Elliot Volkman: Yeah, mostly Yeah. On paper, we have like an NPS score ratio of like, get 80%. I think we were just under 90% out of 100.

Kerry Guard: Right. But it's that was the outcome of the mission, which was connection, right? Your mission can't really.

Elliot Volkman: Leads? Oh, no, no, no. All right, guys, especially the first year, you're not going to expect this to be like a revenue driver, that there is revenue tied to it, because I definitely seen some very positive things floating as conversations and deals and meetings that took place there and after and before. But yeah, it's exactly it's, it's the connections, please. Because there's one thing that I've seen at RSA, South by Southwest, some of these large conferences, the intangibles, those are the things that you can, you can try to engineer them. But that is where new businesses are formed. The biggest deals that I've ever seen have happened to bars outside of RSA. Like I'm talking large brands, which probably were on the devices of kind of deals that companies had been at did just happen at bars. So it's those connections, you can't, yeah,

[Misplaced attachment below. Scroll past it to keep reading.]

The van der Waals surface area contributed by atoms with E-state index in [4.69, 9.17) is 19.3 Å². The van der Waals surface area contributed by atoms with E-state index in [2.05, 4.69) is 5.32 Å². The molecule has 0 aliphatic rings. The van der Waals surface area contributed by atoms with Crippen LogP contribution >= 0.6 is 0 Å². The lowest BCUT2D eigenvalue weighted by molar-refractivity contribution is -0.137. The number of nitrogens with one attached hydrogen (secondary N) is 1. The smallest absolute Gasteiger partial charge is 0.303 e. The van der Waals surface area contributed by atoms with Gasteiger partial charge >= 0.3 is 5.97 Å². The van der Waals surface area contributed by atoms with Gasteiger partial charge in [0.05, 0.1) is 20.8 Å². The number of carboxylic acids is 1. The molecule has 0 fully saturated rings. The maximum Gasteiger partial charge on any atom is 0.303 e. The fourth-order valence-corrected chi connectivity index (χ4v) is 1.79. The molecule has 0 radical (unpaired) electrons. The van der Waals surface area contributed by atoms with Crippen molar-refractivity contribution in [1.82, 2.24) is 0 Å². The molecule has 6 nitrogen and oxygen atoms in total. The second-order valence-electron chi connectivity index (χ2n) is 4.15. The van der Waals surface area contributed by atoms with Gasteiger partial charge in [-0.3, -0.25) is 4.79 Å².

Kerry Guard: You can't and but I think if you walk in, if you build an event, with the mission of money, right, it loses its authenticity, which I think is what you're so focused on connection and why I think we all need to make this shift of making sure we can measure it and know what's going what's producing the outcomes at the end of the day, but we can't build the thing for necessarily the money outcome, it's got to have a bigger impact. And I think connection is such an important piece to what we all need today, especially coming out of COVID and lock downs and isolation. Getting in person connection, I think is huge. And why events are just exploding, absolutely exploding right now. So in terms of the connections, going in with the mindset of wanting to create connection, what were some of the tactics or building blocks or elements that you brought to the room of the event to sort of facilitate that?